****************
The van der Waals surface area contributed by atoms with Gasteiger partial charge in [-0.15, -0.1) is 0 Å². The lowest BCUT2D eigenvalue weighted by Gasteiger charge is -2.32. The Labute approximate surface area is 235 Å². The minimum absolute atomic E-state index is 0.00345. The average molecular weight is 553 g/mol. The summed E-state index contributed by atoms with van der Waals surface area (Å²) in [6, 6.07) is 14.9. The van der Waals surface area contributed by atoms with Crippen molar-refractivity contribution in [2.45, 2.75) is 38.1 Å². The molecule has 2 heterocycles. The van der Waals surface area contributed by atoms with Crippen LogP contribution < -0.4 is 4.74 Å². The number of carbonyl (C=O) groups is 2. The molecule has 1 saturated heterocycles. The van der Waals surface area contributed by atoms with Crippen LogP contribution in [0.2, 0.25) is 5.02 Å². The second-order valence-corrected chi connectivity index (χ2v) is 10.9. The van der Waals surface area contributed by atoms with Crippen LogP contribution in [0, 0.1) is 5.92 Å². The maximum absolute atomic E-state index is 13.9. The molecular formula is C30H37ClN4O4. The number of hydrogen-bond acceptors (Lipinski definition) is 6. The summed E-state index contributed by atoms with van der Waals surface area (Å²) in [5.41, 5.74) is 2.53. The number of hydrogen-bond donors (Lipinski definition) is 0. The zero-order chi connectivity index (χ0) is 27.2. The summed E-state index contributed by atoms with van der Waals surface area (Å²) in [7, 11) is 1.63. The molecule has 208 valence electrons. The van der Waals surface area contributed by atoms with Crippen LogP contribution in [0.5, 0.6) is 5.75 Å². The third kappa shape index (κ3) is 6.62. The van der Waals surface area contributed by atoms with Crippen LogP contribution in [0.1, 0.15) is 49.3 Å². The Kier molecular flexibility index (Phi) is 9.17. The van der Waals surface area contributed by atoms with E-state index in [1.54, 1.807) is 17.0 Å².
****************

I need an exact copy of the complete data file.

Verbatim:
The van der Waals surface area contributed by atoms with Gasteiger partial charge in [-0.15, -0.1) is 0 Å². The lowest BCUT2D eigenvalue weighted by Gasteiger charge is -2.32. The Labute approximate surface area is 235 Å². The minimum absolute atomic E-state index is 0.00345. The average molecular weight is 553 g/mol. The summed E-state index contributed by atoms with van der Waals surface area (Å²) in [6, 6.07) is 14.9. The van der Waals surface area contributed by atoms with Crippen molar-refractivity contribution in [2.45, 2.75) is 38.1 Å². The molecule has 2 heterocycles. The van der Waals surface area contributed by atoms with Crippen LogP contribution < -0.4 is 4.74 Å². The number of carbonyl (C=O) groups is 2. The molecule has 1 saturated heterocycles. The van der Waals surface area contributed by atoms with Crippen LogP contribution in [0.2, 0.25) is 5.02 Å². The second-order valence-corrected chi connectivity index (χ2v) is 10.9. The van der Waals surface area contributed by atoms with Crippen LogP contribution in [0, 0.1) is 5.92 Å². The maximum absolute atomic E-state index is 13.9. The molecular formula is C30H37ClN4O4. The number of hydrogen-bond acceptors (Lipinski definition) is 6. The summed E-state index contributed by atoms with van der Waals surface area (Å²) in [5.41, 5.74) is 2.53. The number of hydrogen-bond donors (Lipinski definition) is 0. The zero-order chi connectivity index (χ0) is 27.2. The summed E-state index contributed by atoms with van der Waals surface area (Å²) in [7, 11) is 1.63. The molecule has 208 valence electrons. The van der Waals surface area contributed by atoms with Crippen LogP contribution in [0.5, 0.6) is 5.75 Å². The third kappa shape index (κ3) is 6.62. The van der Waals surface area contributed by atoms with Crippen LogP contribution in [0.1, 0.15) is 49.3 Å². The Kier molecular flexibility index (Phi) is 9.17. The van der Waals surface area contributed by atoms with E-state index in [1.54, 1.807) is 17.0 Å².